War of the Rebellion: Serial 031 Page 0680 OPERATIONS IN N.VA.,W.VA.,MD.,AND PA. Chapter XXXIII.

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open fire on the enemy at once. Arriving near the point designated, met that officer, who informed me that we were too late, directing that we go back and go into camp for the night.

Casualties.*

Killed Wounded Missing Total

Officers 1 1 - 2

Non-commissioned - 3 - 3

officers

Privates 1 20 1 22

Total 2 24 1 27

Ten horses killed and 4 disabled.

GEO. McKENDREE,

Lieutenant, Commanding Battery.

[General] E. F. PAXTON,

Commanding First Brigade.

No. 330. Report of Captain J. Q. A. Nadenbousch, Second Virginia Infantry.

CAMP NEAR MOSS NECK, VA., December 23, 1862.

LIEUTENANT: In obedience to orders, I have the honor to submit the following report of the operations of the Second Virginia Regiment in the battle of Fredericksburg, fought December 13, 1862:

The regiment left camp near Guiney's Depot at 6 a.m. on the 12th instant, marched to Hamilton's Crossing, on the Richmond and Fredericksburg Railroad; thence in a westwardly direction to a large wood covering the crest of hills overlooking the battle-field. After a number of changes of position, bivouacked for the night in the wood above referred to, in rear of General Gregg's brigade, of A. P. Hill's division, which held the military road.

About 9 a.m. December 13, the heavy cannonading on the right and left and the sharp skirmishing in front announced the great battle was near at hand. As the day advanced the musketry became more distinct and continuous, and soon the line in front of us became hotly engaged. At this time an order to advance was given, which was done with order and alacrity, marching in a northeasterly direction. The Second Regiment was on the right of the brigade, and in consequence of this position was the only one of the brigade, so far as I know, engaged in the musketry fight. Marching forward in line with the other regiment of the brigade, I observed that there was no support on our right, and kept a sharp lookout for the safety of that flank. I apprehended that if the enemy was near at hand they would take advantage of this gap and fall upon our flank at this unguarded point, and so it turned out. How and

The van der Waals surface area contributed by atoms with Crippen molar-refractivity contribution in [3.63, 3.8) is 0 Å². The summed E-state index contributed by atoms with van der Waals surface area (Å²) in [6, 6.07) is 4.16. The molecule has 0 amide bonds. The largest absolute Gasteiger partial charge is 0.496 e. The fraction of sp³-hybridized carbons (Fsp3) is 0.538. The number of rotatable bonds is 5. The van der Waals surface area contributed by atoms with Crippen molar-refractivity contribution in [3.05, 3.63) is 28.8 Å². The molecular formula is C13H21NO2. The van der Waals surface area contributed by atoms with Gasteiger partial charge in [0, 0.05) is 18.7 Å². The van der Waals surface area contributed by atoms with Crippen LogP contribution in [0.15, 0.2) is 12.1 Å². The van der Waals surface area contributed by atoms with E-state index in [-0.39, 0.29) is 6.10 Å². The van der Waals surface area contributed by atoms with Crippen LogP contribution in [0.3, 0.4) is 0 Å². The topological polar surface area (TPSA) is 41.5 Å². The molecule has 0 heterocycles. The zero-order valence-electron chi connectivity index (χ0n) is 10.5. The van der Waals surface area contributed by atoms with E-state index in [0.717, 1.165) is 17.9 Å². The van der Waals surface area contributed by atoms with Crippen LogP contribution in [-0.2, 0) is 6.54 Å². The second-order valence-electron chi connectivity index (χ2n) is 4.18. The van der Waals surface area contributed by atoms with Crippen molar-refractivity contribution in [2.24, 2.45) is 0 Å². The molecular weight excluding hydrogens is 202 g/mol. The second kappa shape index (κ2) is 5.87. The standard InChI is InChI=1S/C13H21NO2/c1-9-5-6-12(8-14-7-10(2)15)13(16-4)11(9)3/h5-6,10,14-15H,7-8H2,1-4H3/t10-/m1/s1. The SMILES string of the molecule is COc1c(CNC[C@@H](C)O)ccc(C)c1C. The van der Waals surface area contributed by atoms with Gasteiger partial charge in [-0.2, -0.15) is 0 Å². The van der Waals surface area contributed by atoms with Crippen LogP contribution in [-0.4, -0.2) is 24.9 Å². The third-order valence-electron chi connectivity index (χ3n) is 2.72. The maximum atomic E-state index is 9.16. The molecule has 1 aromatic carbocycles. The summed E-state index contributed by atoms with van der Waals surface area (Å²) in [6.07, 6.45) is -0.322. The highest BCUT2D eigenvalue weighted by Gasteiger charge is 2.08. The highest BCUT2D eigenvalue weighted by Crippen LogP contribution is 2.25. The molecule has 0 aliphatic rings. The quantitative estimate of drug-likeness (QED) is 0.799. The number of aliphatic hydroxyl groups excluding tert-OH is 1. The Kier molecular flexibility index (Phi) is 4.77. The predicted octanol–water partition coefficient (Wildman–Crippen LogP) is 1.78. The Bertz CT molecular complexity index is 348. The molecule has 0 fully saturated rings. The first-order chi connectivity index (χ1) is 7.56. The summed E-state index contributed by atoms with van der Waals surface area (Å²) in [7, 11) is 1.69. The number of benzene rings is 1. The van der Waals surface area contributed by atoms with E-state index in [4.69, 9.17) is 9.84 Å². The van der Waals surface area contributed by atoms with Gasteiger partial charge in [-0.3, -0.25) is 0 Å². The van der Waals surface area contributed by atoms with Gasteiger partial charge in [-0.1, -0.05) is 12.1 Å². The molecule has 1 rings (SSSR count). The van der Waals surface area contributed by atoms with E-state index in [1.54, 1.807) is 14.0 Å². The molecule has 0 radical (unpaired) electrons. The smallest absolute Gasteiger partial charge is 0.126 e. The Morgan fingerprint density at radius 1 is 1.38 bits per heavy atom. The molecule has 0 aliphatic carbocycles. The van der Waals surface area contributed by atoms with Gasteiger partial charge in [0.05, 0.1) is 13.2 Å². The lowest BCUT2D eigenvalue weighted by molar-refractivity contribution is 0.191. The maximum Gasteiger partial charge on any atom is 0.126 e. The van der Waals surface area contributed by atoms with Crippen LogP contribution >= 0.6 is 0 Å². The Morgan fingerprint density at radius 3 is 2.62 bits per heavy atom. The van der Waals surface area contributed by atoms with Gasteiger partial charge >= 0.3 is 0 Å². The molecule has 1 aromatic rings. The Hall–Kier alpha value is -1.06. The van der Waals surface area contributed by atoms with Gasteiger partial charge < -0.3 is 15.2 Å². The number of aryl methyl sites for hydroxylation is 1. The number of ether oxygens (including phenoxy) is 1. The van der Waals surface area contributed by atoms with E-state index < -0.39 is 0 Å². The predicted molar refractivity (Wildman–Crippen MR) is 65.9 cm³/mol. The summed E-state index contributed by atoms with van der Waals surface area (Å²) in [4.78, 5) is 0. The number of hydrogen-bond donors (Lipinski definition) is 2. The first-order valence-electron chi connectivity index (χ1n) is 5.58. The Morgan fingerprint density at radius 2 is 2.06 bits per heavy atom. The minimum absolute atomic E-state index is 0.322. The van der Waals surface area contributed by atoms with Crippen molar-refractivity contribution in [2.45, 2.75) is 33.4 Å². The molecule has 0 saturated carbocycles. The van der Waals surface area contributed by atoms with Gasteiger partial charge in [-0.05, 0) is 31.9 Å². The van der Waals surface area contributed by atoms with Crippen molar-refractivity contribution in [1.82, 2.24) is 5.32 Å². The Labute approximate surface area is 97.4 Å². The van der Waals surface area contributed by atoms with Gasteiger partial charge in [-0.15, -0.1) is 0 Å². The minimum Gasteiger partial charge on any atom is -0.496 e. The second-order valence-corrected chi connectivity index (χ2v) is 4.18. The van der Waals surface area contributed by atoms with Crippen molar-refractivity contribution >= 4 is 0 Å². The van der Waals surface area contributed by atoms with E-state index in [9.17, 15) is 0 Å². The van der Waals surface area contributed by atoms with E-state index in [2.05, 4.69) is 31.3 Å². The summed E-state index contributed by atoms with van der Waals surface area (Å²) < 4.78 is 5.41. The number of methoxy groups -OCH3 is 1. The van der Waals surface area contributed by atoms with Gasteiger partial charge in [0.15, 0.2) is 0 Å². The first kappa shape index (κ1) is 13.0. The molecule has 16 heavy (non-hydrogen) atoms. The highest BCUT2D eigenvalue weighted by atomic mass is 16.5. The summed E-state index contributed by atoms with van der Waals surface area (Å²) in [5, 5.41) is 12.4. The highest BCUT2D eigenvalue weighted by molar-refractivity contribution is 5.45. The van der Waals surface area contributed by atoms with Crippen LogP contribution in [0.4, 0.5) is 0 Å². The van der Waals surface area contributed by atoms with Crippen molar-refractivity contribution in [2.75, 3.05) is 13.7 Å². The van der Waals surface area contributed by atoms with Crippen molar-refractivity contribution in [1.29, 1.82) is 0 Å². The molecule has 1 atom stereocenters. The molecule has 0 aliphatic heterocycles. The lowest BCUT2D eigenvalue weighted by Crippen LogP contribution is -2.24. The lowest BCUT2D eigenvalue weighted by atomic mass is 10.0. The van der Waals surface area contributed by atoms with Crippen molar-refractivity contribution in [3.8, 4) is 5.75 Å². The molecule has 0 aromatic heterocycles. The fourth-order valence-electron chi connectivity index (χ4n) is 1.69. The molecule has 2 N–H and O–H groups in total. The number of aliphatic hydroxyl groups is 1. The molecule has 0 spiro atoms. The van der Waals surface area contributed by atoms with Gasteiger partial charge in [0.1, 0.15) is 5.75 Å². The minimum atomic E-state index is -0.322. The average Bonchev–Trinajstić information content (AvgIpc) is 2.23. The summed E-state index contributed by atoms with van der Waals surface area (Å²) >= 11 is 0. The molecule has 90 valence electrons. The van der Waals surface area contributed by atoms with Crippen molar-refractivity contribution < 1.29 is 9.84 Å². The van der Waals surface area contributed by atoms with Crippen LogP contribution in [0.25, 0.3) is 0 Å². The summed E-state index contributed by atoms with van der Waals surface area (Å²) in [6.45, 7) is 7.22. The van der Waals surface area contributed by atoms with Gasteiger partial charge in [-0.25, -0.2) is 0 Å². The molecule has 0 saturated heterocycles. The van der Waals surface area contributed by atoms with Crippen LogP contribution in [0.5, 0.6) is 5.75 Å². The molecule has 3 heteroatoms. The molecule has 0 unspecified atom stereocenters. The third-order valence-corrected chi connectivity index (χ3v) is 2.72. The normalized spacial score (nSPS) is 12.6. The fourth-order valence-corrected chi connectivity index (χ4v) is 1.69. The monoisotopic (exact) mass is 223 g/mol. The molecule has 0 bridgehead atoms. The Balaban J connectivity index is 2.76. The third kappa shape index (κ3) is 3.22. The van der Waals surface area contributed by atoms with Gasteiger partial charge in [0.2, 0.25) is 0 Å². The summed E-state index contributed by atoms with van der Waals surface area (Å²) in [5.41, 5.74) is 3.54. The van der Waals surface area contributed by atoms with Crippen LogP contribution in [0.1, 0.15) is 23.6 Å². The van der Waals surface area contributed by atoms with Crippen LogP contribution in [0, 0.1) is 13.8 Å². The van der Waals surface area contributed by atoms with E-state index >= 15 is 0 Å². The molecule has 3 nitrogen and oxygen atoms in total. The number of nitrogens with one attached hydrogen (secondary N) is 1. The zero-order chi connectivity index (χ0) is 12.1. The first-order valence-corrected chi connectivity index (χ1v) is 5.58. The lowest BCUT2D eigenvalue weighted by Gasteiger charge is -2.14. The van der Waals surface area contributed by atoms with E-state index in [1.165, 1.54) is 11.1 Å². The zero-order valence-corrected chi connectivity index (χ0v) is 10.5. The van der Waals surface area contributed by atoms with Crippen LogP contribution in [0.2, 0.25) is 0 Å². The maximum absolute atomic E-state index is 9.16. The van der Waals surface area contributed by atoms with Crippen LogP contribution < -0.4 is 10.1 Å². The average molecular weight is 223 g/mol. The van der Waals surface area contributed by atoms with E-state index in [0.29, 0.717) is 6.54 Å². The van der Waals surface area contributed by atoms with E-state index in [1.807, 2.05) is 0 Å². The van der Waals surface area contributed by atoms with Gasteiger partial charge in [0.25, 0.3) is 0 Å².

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*Nominal list omitted.

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